After a Sunday of washing our clothes and resting in the nice shade of Lautem’s capital, Lospalos, SESIM trainer Mestra Mimi and I began a week of school visits. We followed teachers from 5 schools into their classrooms to observe and assist them teaching the pratika they had learned from us.
Over the last year, SESIM trainers have visited over 180 of Timor-Leste’s 280 junior high schools, and we’ll visit the rest before next July. Often I don’t get the chance to participate, but every time I do, it increases my perspective on the challenges teachers face.
Visiting a school is like visiting a relative’s home: it becomes quickly obvious whether or not it is a happy place, but you have limited options to help make it happier. Some teachers are glad to see us, others nervous, some complaining from the moment we show up or covering up unsavory parts of their school, others eager to show how they’ve creatively solved some problem. For us SESIM trainers, it is one more chance to put these teachers on the track toward good teaching, and to get feedback on our training.
We showed up each day to a new school during the morning flag raising and singing of the national anthem. It’s a great song, about freedom from exploitation and imperialism.
Too many students is a common complaint, and in the capital it’s the rule. But often remote schools don’t have this problem and the difference is enormous. These 23 8th graders in Com were making graphs from everyday shopping situations. Each student needed our help, so we were glad there weren’t any more of them.
Their teacher wrote this intro on the board before we started, and each student copied it mechanically into their notebooks at a snail’s pace. I estimate that around 30% of class time is wasted copying needless things from the board, yet students assume this is a necessary part of the education process, and uncomplainingly copy whatever the teacher scratches up. Many schools don’t have sufficient books and no school has a copy machine, so there are few options but to copy from the board sometimes. The trick is to limit copying to only necessary information.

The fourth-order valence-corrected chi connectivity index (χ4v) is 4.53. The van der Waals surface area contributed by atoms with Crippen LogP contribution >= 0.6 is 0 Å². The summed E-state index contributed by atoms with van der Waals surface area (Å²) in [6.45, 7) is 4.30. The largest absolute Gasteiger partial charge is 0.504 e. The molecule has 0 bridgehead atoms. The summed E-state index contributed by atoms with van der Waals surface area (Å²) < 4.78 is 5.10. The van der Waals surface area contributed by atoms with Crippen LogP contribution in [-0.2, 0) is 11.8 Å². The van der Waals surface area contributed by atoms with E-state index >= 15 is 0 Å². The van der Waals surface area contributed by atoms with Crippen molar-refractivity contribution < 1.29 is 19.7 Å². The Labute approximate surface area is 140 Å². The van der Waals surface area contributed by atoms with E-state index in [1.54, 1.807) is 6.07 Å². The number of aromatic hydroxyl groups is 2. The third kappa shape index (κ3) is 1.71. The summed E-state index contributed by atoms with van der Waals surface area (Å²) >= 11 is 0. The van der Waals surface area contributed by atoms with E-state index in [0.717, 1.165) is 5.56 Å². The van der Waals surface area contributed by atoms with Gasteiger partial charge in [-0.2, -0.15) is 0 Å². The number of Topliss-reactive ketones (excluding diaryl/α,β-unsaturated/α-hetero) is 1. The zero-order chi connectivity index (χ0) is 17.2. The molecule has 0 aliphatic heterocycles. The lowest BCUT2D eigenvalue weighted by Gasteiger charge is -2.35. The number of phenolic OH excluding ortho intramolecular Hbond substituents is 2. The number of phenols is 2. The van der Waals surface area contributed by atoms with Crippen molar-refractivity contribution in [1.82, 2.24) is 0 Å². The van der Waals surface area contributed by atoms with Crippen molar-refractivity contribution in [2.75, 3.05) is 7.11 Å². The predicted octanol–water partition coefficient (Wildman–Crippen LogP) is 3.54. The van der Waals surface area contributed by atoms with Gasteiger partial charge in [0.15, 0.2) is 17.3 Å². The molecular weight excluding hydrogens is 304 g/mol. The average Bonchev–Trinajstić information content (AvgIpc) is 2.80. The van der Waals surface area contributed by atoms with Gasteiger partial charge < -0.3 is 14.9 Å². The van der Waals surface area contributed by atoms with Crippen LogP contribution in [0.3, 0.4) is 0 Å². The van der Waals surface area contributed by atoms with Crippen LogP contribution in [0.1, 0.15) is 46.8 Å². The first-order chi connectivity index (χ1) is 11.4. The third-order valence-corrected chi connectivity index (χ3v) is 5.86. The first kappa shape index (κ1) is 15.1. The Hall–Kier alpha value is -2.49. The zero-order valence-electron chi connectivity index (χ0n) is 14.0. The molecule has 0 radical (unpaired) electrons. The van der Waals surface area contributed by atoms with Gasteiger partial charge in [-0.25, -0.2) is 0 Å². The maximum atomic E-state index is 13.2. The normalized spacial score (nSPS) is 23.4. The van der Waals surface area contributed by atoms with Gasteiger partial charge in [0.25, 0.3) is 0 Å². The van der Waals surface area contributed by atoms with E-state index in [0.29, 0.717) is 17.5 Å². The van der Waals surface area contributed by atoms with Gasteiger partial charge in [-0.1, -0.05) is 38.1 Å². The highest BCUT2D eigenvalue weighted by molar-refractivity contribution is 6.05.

Though fairly remote in beautiful mountains, the central school in Luro is overcrowded. New buildings are planned, but meanwhile, they’ve got 140+ students crammed in two 8th grade classrooms.
The teacher did the pratika on surface area and volume of pyramids and prisms with them. We leaked outside for the volume part.
The Lautem town school has plenty of space, but many of the buildings are in disrepair; note the crack in the back wall, ceiling to floor. Sometimes the mathematics and science teachers are the only ones who want students to sit in groups, and have to negotiate with the other teachers or move desks every lesson. This class was not sitting in groups, but the pratika – intersections of lines and planes – was doable in pairs.
Though the school in Com has plenty of classroom space, a couple of the buildings resembled tuna cans. Corrugated sheet metal is a cheap, easy, and durable material for constructing both roofs and walls. It doesn’t do well keeping the classroom cool though.
We ran into an all too familiar problem at Odofuro school. The teachers had done the pratika with their students the day before, and they did it again, like a theater production, for us. At the trainings, we tell them very severely not to do this, but the insecure ones do it anyhow, worried I guess that they or their students may look stupid doing it the first time around. It’s not a problem for the students to do it twice, but time is limited, and repeating one pratika means no time for other pratika. Here they are shooting rubber bands at sticks from various distances, and taking data on the success of their shots to graph. Note the military formation.